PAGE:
Pennsylvania is set to play a major role in deciding the 2020 U.S. Presidential Election.
Key battleground areas include Pennsylvania’s 17th Congressional district, which encompasses all of Beaver and parts of Allegheny and Butler counties. The 17th district’s seat is currently held by incumbent Conor Lamb (D), who is serving his first full term in the House of Representatives.
With each election, voter fraud is a concern, particularly in swing states.
Allegheny County, the state’s second-most populous county, has 957,000 registered voters. In the 2016 U.S. Presidential election, Hillary Clinton secured just shy of 56% of the vote in Allegheny County. However, Donald Trump won every other Western Pennsylvania county in that election.
According to Judicial Watch, more than 15% of registered voters in Allegheny County are inactive.
The county is divided into two Congressional districts: Pennsylvania’s 17th and 18th. In 2018, Rep. Mike Doyle (D), who is currently serving his 13th term in Congress, ran unopposed in the newly-redrawn 18th district that includes the entire city of Pittsburgh.
Judicial Watch has sent letters to four Pennsylvania counties (including Allegheny), promising a federal lawsuit if the voter rolls are not purged of inactive voters within 90 days.
“Dirty voting rolls can mean dirty elections and Judicial Watch will insist, in court if necessary, that states follow federal law to clean up their voting rolls,” Judicial Watch President Tom Fitton said in a statement. “It is common sense that voters who die or move away be removed from the voting rolls.”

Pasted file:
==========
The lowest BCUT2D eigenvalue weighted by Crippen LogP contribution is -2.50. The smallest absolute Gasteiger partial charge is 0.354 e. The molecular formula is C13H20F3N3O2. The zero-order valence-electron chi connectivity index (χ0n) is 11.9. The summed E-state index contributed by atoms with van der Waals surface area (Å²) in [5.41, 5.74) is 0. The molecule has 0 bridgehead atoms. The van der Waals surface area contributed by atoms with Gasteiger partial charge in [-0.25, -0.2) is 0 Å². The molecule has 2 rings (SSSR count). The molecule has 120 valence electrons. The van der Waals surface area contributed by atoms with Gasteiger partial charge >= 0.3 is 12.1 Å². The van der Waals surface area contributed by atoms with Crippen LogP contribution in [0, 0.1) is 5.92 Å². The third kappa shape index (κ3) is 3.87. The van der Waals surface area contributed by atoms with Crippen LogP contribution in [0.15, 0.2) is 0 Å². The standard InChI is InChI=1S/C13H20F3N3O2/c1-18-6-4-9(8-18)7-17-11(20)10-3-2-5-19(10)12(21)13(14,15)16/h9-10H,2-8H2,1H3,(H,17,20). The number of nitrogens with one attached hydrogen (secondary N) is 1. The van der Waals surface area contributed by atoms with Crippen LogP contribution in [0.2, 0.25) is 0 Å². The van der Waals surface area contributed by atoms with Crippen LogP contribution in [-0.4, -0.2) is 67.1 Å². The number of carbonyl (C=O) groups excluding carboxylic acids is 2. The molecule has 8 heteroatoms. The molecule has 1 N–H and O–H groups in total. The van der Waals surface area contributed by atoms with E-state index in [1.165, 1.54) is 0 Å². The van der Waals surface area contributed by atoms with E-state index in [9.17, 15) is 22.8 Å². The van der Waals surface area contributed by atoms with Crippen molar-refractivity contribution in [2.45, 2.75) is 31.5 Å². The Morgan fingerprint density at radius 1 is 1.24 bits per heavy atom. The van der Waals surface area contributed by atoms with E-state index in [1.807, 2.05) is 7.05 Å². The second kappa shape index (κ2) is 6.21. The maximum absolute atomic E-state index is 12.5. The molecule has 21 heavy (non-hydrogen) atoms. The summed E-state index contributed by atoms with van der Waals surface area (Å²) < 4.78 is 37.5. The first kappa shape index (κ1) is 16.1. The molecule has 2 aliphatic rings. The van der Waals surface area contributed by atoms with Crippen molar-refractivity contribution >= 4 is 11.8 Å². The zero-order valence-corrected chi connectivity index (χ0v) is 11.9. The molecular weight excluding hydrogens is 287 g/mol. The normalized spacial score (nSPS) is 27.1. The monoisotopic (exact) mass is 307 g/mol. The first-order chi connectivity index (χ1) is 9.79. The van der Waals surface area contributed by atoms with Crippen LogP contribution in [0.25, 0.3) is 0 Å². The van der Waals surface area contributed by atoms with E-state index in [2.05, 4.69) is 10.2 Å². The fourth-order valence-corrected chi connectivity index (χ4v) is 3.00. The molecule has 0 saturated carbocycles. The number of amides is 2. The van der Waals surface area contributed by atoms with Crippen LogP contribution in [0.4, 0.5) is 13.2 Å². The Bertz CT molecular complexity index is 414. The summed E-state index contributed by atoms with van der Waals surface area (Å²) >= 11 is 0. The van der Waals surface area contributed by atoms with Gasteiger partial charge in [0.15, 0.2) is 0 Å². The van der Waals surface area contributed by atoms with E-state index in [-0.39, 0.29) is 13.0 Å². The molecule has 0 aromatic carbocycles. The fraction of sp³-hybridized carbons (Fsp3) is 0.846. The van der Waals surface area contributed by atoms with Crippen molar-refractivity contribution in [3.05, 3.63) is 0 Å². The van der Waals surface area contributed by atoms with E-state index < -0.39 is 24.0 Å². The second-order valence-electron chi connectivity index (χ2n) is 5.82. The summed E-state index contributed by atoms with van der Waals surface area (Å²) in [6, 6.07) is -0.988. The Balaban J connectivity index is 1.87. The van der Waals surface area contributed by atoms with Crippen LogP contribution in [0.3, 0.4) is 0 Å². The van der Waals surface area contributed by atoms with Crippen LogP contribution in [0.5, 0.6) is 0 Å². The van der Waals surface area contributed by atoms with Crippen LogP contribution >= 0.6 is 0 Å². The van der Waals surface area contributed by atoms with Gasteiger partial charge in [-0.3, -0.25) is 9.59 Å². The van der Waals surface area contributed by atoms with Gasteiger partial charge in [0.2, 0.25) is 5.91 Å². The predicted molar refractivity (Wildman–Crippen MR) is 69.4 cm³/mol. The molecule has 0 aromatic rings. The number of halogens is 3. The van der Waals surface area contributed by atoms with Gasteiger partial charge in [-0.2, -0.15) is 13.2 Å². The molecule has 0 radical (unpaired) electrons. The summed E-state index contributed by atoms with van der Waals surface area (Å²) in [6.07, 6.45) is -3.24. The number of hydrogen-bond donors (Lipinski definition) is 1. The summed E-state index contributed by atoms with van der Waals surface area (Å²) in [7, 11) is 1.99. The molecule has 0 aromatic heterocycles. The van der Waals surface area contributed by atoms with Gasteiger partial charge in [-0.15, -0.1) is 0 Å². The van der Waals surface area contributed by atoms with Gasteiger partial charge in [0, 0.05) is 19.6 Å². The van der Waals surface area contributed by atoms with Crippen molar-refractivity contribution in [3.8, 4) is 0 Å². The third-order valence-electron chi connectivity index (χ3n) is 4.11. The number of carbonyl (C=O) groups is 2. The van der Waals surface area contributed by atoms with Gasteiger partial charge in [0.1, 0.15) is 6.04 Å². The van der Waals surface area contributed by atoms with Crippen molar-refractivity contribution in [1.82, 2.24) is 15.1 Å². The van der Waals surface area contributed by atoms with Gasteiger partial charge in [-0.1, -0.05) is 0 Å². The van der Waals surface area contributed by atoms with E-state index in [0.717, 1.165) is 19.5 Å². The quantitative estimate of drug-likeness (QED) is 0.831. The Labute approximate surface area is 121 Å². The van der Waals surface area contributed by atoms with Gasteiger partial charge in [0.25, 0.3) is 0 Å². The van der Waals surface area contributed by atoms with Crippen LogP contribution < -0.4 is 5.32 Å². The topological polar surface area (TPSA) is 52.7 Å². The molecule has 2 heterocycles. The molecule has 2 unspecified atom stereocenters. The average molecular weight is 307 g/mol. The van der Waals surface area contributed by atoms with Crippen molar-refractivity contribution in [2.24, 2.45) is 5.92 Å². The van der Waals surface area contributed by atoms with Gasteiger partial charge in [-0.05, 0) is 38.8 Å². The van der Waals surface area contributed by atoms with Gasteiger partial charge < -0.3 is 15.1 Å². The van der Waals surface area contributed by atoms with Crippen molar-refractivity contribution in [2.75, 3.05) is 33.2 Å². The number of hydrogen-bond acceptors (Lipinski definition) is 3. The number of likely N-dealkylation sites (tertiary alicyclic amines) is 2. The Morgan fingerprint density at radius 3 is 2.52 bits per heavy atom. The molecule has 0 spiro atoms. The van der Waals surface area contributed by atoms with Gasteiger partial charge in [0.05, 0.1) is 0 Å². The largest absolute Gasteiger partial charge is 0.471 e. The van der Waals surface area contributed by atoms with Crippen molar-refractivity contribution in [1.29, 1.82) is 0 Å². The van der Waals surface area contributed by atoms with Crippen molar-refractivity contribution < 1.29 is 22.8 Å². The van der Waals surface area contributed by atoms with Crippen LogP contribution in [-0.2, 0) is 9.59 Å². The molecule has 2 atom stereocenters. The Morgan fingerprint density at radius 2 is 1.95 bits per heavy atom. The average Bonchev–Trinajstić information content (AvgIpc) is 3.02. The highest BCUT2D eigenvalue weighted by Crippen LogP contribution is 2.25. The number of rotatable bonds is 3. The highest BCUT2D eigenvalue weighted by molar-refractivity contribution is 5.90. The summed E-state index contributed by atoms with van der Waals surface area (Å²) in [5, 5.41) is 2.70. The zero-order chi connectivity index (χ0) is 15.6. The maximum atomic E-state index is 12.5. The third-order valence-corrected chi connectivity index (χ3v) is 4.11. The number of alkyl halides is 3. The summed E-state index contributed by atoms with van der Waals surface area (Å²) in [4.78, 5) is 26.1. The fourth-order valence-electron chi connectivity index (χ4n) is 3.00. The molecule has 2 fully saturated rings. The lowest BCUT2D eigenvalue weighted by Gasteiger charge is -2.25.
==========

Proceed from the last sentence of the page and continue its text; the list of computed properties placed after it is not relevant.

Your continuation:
Feeling the pressure, the Allegheny County Board of Elections has responded to this request. The board informed CBS Pittsburgh that they have started the process of removing 69,000 inactive voters this year.
“I would concede that we are behind in culling our rolls,” Board of Elections Manager Dave Voye told KDKA. “We are in the process of doing so.”
This reporter spoke with Robert Popper, Director of Judicial Watch’s Election Integrity Program, about voter registration in Allegheny County.
“They have a registration rate of 98%,” Popper told this reporter. “It’s still implausible and is exceedingly unlikely. Typical registration rates are from the mid-70s to low-80s.”
Prior to joining Judicial Watch, Mr. Popper worked for eight years, five as deputy chief of the Voting Section, in the Civil Rights Division of the Department of Justice. In his capacity with the DOJ, Popper garnered numerous professional awards.
“Every two years, (Judicial Watch) hires professionals and experts to analyze the data that was provided to the U.S Elections Assistance Commission (EAC),” said Popper. “The EAC publishes a report every two years. In this report, which comes out every odd-numbered year, they collate all of the answers to certain survey questions by registration from all of the counties and state in the country.”
Popper says that there are about 3,000 counties in the nation and that Judicial Watch typically have enough date to analyze about 2,600 of them. The first thing they look for are counties with high registration rates. Judicial Watch found that 378 counties nationwide have more voter registrations than citizens ages 18 or older who are able vote.
“Allegheny County does not quite have that level of registration,” Popper told this reporter. “They have a registration rate of 98%. It’s still implausible and is exceedingly unlikely. Typical registration rates are from the mid-70s to low-80s. Often there are inactive registrations but it’s rare that there are as many as there are in Allegheny County.”
Mr. Popper says these counties should be complying with the National Voter Registration Act (NVRA) and there should be a process in place for removing people who have moved out of state.
Popper adds that if an inactive voter fails to respond to a letter asking them to confirm their residential address, the NVRA process allows them to remain on the state’s voter roll for two federal elections before being removed.